When the rail came pushing on, first to one point, and then to a further one, travelling of course received a great impetus, and a host of new coaches competed for the increased traffic between Exeter and Plymouth. The loads became very different from my “two and a half” on the “Defiance”, which gave the advantage of a half passenger over the “Subscription”. There were all sorts of new names too: the “Vivid”, “Telegraph” – the latter worked by men who had been on the old celebrated “Telegraph”,(*) the first day coach between Exeter and London – and a coach called the “Nonpareil”. Whilst it lasted there were good pickings for those interested, and great competition. The “Telegraph” and “Nonpareil”, or “Tally Ho!” which was the name latterly, were long in opposition; and, starting at the same hour from Exeter, went an amazing pace over the hills between there and Devonport. The forty-seven miles were several times done in three hours and twenty-eight minutes, and for months together four hours were never exceeded. (See C. Ward’s Hints on Driving p. 6.) He himself drove the “Telegraph”, horsing part at least of the way. The coachman of the “Tally Ho!” was William Harbridge, a first-class man. Ultimately he drove an omnibus in London, and the following curious coincidence about him occurred: One of the partners in Messrs. Tattersall’s firm was talking to Mr. Ward at his stables opposite, and asked him what had become of Harbridge, with whom he had often driven for amusement in the West. “There he is, on that omnibus just passing down by Hyde Park Corner”, was the answer. A few days afterwards the gentleman got on the omnibus, and when he left handed Harbridge a sovereign. “What’s this for?” he said, surprised. The gentleman recalled old times to his memory, and wished him “good-day”. Within a couple of days Harbridge was dead.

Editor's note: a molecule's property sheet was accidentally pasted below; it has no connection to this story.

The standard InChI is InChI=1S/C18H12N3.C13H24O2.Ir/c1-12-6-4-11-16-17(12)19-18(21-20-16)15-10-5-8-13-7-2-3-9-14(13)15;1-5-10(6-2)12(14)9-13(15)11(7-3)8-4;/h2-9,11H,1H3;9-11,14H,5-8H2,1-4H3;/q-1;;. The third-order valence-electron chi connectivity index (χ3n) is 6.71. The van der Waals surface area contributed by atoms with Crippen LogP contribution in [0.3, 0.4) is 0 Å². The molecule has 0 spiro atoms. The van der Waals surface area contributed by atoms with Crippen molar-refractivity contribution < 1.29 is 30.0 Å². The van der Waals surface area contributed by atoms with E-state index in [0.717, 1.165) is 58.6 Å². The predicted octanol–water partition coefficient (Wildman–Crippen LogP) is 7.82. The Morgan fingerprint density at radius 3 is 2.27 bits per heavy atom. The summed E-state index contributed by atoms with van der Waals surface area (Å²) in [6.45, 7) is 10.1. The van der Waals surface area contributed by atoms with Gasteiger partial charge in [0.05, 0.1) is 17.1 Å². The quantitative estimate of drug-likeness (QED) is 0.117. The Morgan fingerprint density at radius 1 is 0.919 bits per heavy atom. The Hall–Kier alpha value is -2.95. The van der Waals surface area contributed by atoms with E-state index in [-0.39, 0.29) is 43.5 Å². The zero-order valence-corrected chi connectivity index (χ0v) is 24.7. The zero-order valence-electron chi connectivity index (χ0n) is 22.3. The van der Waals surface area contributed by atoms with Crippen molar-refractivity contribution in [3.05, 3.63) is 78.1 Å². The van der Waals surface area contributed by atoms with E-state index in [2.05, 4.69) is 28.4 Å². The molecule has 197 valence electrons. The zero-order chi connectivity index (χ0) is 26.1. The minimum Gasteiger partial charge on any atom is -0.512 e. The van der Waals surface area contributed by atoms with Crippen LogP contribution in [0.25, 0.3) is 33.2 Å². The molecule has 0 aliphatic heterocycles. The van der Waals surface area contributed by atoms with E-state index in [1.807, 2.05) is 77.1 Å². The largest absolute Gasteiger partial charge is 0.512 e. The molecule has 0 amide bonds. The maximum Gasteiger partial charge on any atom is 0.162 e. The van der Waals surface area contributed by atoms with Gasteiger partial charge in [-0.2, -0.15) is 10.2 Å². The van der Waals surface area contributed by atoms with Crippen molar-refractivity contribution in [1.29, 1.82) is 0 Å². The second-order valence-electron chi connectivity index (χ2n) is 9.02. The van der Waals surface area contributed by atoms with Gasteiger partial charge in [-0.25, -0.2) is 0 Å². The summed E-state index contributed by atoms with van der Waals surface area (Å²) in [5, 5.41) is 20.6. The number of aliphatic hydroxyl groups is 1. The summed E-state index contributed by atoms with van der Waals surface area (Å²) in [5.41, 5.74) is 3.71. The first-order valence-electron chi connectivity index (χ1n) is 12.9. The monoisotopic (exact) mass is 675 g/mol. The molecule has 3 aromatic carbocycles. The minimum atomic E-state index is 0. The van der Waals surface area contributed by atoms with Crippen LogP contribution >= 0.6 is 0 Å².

(*) For that admirably-appointed coach seventeen hours were allowed to do the journey (165 miles), twenty minutes for breakfast at Bagshot, thirty for dinner at Deptford Inn, on Salisbury Plain; and from Exeter to London, twenty minutes at Ilminster, and thirty at Andover.
However, ultimately the parties settled their differences, and were both at last extinguished, as the rail reached Teignmouth, Totnes, and Laira, and finally the present station at Plymouth. There was much lamentation among the fraternity of coachmen and guards, mostly improvident men; and many dying speeches, dirges, and bad verses were written on the occasion. Even the divine William was parodied, and Othello’s soliloquy put into requisition, to express the feelings of those with whom the times were out of joint.
“O now, for ever
Farewell the tranquil mind, farewell content,
Farewell the loaded coach and full way-bill
That makes ambition virtue! O farewell!
Farewell th’ impatient steed and the shrill horn,
The ready running rein, the well-poised bar,
The rattling pole-chain, and all quality,
Pride, pomp, and circumstance of glorious roads,
Farewell! the coachman’s occupation’s gone.”
These notices might be multiplied, but, except as illustrations of the changes in locomotion, they are hardly worth quoting. The following sonnet on Steam, by an under-ostler, in Hood’s Own, is about the best that I am acquainted with:
“I wish I liv’d a Thousen year ago,
Wurking for Sober six and seven milers,
And dubble Stages runnen safe and slo.
The orses cum in Them days to the Bilers.